International relations | Asia

14 November 2014

There are some clear and realistic steps the West can take when responding to the UN report on human rights in North Korea, writes Tessa Morris-Suzuki.

The report of the UN Commission of Enquiry on Human Rights in the Democratic People’s Republic of Korea (DPRK or North Korea), chaired by Justice Michael Kirby, has provided a chilling and compelling account of widespread human rights abuses.

Writing in the last edition of Advance, Michael Kirby urged us to pick up on the inquiry’s mandate and demand real change from the North Korean regime.

But, how should other countries and bodies like the UN respond to the evidence presented by the Commission? The dilemmas are obvious, the answer less so.

Armed intervention would spark another Korean War with potentially devastating human consequences. Further economic sanctions by Western countries would have very limited effect, since the North Korean leadership seems impervious to international condemnation.

Despite these dilemmas, there are immediate and practical steps that could be taken, and that Australia could and should be involved in putting these into action.

First, some brief comments on the current situation in the DPRK.

The DPRK is a desperately poor country and beneath tight state controls that operate on the surface, it is also a chaotic country. A large share of economic activity occurs in the ‘grey market’. North Koreans, simply to survive, flout the law on a daily basis; everyday corruption oils a system where the authorities regularly turn a blind eye to a wide range of illicit economic activities, while clamping down fiercely on any signs of political dissent.

Since Kim Jong-un came to power, relations between the DPRK and its most important ally and trading partner, China, have deteriorated (although some major new economic projects with China continue to be launched). The North Korean Government is trying to diversify the country’s international connections. One step in that process has been the re-opening of negotiation with Japan about various bilateral problems, including the fate of Japanese citizens abducted by North Korea—a problem which had led to a complete freeze in Japan-North Korea relations for more than a decade.

Against this background, there are three steps that the international community could take in response to the findings of the UN human rights report.

Firstly, as the report points out, major human rights abuses arise from the Chinese policy of returning refugees to North Korea, where they are generally imprisoned in terrible conditions. Given the noticeable chill in relations between China and the DPRK, now is a good time for strong but careful, quiet and diplomatic representation to be made to China to stop this practice of refoulement.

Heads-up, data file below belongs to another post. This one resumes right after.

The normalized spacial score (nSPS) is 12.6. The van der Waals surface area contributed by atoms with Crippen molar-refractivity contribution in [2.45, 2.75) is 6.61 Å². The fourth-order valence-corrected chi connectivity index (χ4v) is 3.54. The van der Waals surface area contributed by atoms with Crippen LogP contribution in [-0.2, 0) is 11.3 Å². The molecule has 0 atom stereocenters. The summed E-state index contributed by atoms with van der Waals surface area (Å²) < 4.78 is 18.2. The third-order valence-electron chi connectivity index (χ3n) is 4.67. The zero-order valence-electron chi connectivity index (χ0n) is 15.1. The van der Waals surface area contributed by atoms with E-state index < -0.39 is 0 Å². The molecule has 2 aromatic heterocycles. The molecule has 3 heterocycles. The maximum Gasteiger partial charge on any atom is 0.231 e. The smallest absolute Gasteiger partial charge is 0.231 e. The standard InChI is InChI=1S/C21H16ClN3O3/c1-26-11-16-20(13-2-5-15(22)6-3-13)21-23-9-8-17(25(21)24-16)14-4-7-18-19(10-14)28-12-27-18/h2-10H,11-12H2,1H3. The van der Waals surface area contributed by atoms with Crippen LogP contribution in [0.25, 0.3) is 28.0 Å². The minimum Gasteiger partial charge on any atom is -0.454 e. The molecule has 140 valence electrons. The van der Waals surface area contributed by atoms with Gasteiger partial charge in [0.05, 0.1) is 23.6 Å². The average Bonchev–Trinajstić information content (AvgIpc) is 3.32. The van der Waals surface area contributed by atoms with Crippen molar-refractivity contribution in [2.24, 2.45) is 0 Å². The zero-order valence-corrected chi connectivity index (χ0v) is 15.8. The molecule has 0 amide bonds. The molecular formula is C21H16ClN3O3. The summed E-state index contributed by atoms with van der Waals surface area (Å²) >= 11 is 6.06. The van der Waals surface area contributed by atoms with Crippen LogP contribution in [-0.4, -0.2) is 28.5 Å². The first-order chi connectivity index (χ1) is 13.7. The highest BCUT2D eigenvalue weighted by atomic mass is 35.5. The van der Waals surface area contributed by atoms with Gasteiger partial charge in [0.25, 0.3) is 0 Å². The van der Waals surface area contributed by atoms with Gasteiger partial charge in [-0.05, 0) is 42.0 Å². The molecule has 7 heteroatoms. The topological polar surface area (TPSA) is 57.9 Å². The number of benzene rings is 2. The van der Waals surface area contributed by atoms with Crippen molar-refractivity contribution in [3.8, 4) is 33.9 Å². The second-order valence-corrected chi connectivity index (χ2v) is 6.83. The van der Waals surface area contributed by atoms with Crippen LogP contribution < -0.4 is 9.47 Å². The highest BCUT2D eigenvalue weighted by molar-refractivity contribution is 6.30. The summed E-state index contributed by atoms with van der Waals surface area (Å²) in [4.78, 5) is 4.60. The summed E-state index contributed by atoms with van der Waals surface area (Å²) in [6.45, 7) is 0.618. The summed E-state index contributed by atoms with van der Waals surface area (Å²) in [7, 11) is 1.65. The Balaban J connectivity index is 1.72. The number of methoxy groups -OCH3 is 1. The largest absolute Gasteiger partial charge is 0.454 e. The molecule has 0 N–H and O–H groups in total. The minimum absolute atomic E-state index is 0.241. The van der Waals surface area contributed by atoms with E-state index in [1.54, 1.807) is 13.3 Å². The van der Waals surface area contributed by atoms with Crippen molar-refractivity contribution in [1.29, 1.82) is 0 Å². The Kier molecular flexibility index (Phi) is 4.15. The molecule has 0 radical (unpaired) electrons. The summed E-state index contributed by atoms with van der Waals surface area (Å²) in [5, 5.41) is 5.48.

China is unlikely to make a public change to its policy, but is has already shown a willingness to turn a blind eye to the transport of a small number of refugees from its territory to safe destinations. A carefully coordinated international strategy on North Korean refugees could encourage China to extend this practice.

Secondly, this strategy would require more countries of the region to be willing to accept North Korean refugees. South Korea defines North Korean refugees as its citizens, and as a result, countries like Australia refuse to accept North Korean refugees for resettlement on the grounds that they have a home (South Korea) to go to.

But abundant evidence shows that many North Korean refugees have great difficulty settling in the South. Just as the international community cooperated to seek solutions to the problems of Indochinese refugees in the 1980s, there is a need for international cooperation to devise better responses to the present and future problems of North Korean refugees

Thirdly, the UN Commission recommends that states and civil society should foster people-to-people contact on social and cultural issues. This would promote internal change by helping to break down the barriers that separate North Korea from the outside world.

There are some fine existing models of small-scale cooperation between European and US NGOs and North Korean communities on health, agricultural and other projects. Australia’s current policy of avoiding all contact with the DPRK and denying visas to all North Koreans hinders rather than supports the development of such dialogue, and should be reconsidered.

Meanwhile, as Michael Kirby emphasises, the outside world must continue to make known and speak out about human rights abuses in the DPRK. The long-suffering citizens of North Korea deserve nothing less.

This piece was first published in Asia and the Pacific Policy Society’s magazine, Advance in September 2014:

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